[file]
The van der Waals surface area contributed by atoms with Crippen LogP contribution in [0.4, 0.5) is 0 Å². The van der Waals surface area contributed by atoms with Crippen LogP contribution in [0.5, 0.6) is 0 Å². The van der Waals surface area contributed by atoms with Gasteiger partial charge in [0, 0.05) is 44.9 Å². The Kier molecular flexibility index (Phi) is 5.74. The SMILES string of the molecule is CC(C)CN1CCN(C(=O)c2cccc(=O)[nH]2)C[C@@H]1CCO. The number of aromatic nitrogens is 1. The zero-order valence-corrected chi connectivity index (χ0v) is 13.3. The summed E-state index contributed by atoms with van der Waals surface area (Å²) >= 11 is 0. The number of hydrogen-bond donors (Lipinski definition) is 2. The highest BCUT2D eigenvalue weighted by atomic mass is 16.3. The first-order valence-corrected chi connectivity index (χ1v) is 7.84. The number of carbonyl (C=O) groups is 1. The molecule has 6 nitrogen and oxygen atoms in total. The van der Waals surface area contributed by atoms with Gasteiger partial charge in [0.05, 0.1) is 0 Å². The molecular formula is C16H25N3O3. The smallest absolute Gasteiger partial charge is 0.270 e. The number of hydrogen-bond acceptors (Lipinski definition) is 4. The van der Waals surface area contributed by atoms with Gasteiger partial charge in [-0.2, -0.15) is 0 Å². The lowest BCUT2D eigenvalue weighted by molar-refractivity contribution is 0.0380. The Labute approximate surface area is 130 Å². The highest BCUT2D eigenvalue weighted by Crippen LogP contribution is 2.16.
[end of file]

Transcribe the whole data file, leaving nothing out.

The van der Waals surface area contributed by atoms with Crippen LogP contribution in [0.4, 0.5) is 0 Å². The van der Waals surface area contributed by atoms with Crippen LogP contribution in [0.5, 0.6) is 0 Å². The van der Waals surface area contributed by atoms with Gasteiger partial charge in [0, 0.05) is 44.9 Å². The Kier molecular flexibility index (Phi) is 5.74. The SMILES string of the molecule is CC(C)CN1CCN(C(=O)c2cccc(=O)[nH]2)C[C@@H]1CCO. The number of aromatic nitrogens is 1. The zero-order valence-corrected chi connectivity index (χ0v) is 13.3. The summed E-state index contributed by atoms with van der Waals surface area (Å²) >= 11 is 0. The number of hydrogen-bond donors (Lipinski definition) is 2. The highest BCUT2D eigenvalue weighted by atomic mass is 16.3. The first-order valence-corrected chi connectivity index (χ1v) is 7.84. The number of carbonyl (C=O) groups is 1. The molecule has 6 nitrogen and oxygen atoms in total. The van der Waals surface area contributed by atoms with Gasteiger partial charge in [0.05, 0.1) is 0 Å². The molecular formula is C16H25N3O3. The smallest absolute Gasteiger partial charge is 0.270 e. The number of hydrogen-bond acceptors (Lipinski definition) is 4. The van der Waals surface area contributed by atoms with Gasteiger partial charge in [-0.2, -0.15) is 0 Å². The lowest BCUT2D eigenvalue weighted by molar-refractivity contribution is 0.0380. The Labute approximate surface area is 130 Å². The highest BCUT2D eigenvalue weighted by Crippen LogP contribution is 2.16.